• where the value of the modification is below the EU thresholds, 10% of the initial contract value for service and supply contracts, and below 15% of the initial contract value for works contracts;
  • where the modifications have been provided for in the initial procurement documents in clear, precise and unequivocal review clauses;
  • for additional works, services or supplies by the original contractor that have become necessary and that were not included in the initial procurement;
  • the need for modification has been brought about by circumstances that a diligent contracting authority could not foresee;
  • where a new contractor replaces the one to which the contracting authority had initially awarded the contract; or
  • where a modification of a contract or a framework agreement does not render the contract materially different in character from the one initially concluded.

The Proportionality Guide permits direct contract awards for small contracts up to EUR33,000. A direct contract award may also be possible in a case where no valid bids were received, if only one company is capable of executing the contract or in the case of urgency. However, the contracting authority needs to demonstrate the necessity for direct contract awards.

No landmark judgments have been delivered by the Dutch Supreme Court in the past year. However, in general, a slight shift has been noticeable in judgments from courts in the Netherlands with regard to the Grossmann defence (forfeiture of rights). Historically, this has always been a very effective defence for the contracting authority. Courts generally went along with the argument that the tenderer had not been proactive enough in pointing out the relevant mistake by the contracting authority and had thereby forfeited its rights. In the past year a number of judgments have been rendered by Dutch courts in which the Grossmann defence was rejected and a more in-depth analysis was made regarding the tender process organised by the contracting authority. While the Grossmann defence is still an effective way for contracting authorities to challenge a complaint by a tenderer, some courts seem to be less inclined than previously to accept this defence and take a more critical stance towards the contracting authority.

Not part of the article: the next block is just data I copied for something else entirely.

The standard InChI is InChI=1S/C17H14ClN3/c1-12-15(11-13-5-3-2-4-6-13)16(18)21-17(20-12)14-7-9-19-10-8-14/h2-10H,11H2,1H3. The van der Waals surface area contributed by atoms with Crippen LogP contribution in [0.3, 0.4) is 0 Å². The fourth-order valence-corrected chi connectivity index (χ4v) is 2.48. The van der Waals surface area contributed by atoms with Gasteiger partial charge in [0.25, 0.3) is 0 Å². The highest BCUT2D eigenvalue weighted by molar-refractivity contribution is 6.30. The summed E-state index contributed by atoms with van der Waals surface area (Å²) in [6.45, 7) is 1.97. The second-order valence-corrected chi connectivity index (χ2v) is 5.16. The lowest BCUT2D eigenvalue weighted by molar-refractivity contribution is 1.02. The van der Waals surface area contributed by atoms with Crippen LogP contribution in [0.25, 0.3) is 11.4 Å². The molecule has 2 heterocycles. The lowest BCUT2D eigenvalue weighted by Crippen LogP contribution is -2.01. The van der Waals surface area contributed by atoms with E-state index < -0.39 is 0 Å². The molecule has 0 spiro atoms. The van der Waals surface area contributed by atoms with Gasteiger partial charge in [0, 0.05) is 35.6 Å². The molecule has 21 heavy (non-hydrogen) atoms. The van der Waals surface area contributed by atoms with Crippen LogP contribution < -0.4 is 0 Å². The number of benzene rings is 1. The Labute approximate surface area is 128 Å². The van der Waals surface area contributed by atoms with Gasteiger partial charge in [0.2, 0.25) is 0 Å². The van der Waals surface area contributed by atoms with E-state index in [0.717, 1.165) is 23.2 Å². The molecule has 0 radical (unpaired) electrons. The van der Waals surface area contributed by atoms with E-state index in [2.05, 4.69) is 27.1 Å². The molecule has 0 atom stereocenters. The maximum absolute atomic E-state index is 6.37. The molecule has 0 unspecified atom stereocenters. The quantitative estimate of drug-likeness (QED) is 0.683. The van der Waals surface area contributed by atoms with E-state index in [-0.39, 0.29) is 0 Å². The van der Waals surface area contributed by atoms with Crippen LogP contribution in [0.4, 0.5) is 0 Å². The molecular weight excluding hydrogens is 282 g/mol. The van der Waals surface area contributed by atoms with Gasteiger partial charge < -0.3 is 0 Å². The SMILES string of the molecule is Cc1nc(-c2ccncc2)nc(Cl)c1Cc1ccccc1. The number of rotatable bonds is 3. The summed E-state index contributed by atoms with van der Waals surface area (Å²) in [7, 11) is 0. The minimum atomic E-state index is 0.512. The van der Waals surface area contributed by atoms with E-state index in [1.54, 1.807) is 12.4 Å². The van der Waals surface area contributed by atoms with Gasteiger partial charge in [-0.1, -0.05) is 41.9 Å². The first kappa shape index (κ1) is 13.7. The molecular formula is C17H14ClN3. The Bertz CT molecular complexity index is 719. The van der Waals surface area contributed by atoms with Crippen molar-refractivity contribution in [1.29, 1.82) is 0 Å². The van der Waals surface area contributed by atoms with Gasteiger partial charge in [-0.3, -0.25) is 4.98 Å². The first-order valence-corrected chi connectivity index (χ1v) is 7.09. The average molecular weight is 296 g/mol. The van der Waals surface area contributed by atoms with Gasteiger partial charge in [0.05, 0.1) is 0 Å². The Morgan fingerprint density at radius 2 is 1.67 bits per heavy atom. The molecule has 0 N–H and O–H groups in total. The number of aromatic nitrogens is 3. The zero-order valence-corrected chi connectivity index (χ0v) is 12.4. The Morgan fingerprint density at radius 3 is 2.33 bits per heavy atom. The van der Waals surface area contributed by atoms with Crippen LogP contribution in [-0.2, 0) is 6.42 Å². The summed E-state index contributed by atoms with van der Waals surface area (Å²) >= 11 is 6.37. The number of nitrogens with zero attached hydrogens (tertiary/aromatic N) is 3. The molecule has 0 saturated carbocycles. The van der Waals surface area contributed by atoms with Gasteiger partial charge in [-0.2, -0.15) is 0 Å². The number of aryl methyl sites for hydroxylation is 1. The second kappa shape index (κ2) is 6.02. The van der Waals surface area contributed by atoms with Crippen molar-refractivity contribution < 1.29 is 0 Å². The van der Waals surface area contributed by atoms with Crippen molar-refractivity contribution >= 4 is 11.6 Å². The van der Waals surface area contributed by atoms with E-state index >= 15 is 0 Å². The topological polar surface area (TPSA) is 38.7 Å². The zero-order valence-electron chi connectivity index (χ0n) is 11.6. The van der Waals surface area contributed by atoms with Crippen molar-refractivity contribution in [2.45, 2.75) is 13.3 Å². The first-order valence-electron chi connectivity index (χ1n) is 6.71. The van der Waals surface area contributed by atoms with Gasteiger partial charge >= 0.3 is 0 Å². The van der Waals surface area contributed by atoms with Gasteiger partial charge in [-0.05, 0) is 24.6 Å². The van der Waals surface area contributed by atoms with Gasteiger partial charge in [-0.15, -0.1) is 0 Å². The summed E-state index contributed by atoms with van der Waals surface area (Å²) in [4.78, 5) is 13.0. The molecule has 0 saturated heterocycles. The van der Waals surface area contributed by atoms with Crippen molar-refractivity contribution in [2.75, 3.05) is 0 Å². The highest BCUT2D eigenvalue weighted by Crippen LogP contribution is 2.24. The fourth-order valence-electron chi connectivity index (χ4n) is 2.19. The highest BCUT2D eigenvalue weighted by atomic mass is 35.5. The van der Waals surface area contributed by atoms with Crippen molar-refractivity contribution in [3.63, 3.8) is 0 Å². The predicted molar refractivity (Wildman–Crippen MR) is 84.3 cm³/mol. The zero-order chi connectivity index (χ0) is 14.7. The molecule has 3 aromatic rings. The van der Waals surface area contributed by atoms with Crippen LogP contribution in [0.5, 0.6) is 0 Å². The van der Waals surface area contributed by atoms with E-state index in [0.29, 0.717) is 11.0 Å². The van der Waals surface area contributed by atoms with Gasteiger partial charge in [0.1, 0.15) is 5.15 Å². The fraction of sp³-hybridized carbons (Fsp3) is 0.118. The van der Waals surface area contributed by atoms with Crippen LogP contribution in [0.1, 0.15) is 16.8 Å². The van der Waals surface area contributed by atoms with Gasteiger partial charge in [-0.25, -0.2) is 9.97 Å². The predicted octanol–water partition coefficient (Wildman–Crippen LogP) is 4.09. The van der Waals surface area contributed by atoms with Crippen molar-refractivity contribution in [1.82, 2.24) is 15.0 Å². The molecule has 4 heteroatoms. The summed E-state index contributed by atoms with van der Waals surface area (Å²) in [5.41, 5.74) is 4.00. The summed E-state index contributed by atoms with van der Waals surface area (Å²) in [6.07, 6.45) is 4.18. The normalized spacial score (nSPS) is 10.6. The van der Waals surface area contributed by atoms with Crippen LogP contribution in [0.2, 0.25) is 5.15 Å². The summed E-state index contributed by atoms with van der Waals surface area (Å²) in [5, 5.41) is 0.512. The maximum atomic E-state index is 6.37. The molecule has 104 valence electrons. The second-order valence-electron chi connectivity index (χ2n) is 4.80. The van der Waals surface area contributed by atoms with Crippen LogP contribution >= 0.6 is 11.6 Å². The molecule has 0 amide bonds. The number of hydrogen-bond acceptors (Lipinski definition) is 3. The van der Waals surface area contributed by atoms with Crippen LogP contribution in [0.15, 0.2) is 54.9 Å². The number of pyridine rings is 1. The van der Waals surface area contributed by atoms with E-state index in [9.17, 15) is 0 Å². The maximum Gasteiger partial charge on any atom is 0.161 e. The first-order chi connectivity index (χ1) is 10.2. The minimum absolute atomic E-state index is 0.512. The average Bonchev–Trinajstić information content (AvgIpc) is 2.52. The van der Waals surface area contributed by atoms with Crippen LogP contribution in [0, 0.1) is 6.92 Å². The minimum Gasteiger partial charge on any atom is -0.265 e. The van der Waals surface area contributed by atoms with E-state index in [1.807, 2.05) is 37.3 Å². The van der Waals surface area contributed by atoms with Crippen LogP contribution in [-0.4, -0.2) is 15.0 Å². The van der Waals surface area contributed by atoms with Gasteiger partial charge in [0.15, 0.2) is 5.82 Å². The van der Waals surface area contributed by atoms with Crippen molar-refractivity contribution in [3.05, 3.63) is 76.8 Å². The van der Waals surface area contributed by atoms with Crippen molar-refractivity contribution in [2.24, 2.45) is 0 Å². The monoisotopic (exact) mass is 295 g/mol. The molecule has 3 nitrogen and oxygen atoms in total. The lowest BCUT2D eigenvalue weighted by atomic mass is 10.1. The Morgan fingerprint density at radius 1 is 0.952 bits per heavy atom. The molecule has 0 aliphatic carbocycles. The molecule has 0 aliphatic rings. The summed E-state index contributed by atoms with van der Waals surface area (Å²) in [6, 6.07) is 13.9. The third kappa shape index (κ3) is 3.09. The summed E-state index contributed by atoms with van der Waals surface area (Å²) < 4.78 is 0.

Currently it is contemplated that an amended version of the Proportionality Guide will enter into force as of 1 July 2020. This amendment will not bring about major changes in the Dutch public procurement legislation, but it will be of relevance for the interpretation of the principle of proportionality.

Eversheds Sutherland (Netherlands) B.V.

De Cuserstraat 91
1081 CN Amsterdam
P.O. Box 7902
1008 AC Amsterdam
The Netherlands

+31 20 5600 600

+31 20 524 1204

michelchatelin@eversheds-sutherland.nl www.eversheds-sutherland.com
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Law and Practice

Authors



Eversheds Sutherland (Netherlands) B.V. is a firm of legal advisers with offices in Amsterdam and Rotterdam and part of Eversheds Sutherland, an organisation with 69 offices spread over 34 countries and more than 3,000 expert legal professionals. Eversheds Sutherland Netherlands is home to around 100 employees offering a wide range of expertise advising mid-level, large and publicly quoted companies, both nationally and internationally. Clients also include a number of government bodies, public authorities and non-profit organisations. The firm's core activities are employment and labour law, pensions, banking, securities and finance law, litigation and dispute management, competition and regulatory, restructuring law, notarial corporate law, corporate law (M&A and private equity), IP/IT/data, trade marks, and real estate (including rental law).